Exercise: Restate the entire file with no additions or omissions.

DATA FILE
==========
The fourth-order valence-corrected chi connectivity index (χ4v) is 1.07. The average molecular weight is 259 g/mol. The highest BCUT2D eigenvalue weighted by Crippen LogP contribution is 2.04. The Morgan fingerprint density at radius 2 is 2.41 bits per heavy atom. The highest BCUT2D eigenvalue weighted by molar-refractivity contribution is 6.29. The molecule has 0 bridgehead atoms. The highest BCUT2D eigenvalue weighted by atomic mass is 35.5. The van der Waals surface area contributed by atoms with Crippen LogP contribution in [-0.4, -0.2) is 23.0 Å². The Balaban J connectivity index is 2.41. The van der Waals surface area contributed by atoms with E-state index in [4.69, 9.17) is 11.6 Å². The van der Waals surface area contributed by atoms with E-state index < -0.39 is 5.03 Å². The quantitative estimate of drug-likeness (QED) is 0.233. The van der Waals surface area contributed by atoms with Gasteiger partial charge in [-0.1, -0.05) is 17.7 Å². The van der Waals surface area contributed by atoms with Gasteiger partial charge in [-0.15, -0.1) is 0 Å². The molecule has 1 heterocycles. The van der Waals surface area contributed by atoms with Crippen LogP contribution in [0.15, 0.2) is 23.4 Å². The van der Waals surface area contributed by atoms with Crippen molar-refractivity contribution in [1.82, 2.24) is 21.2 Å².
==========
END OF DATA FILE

The fourth-order valence-corrected chi connectivity index (χ4v) is 1.07. The average molecular weight is 259 g/mol. The highest BCUT2D eigenvalue weighted by Crippen LogP contribution is 2.04. The Morgan fingerprint density at radius 2 is 2.41 bits per heavy atom. The highest BCUT2D eigenvalue weighted by molar-refractivity contribution is 6.29. The molecule has 0 bridgehead atoms. The highest BCUT2D eigenvalue weighted by atomic mass is 35.5. The van der Waals surface area contributed by atoms with Crippen LogP contribution in [-0.4, -0.2) is 23.0 Å². The Balaban J connectivity index is 2.41. The van der Waals surface area contributed by atoms with E-state index in [4.69, 9.17) is 11.6 Å². The van der Waals surface area contributed by atoms with E-state index < -0.39 is 5.03 Å². The quantitative estimate of drug-likeness (QED) is 0.233. The van der Waals surface area contributed by atoms with Gasteiger partial charge in [-0.1, -0.05) is 17.7 Å². The van der Waals surface area contributed by atoms with Gasteiger partial charge in [-0.15, -0.1) is 0 Å². The molecule has 1 heterocycles. The van der Waals surface area contributed by atoms with Crippen LogP contribution in [0.15, 0.2) is 23.4 Å². The van der Waals surface area contributed by atoms with Crippen molar-refractivity contribution in [1.82, 2.24) is 21.2 Å².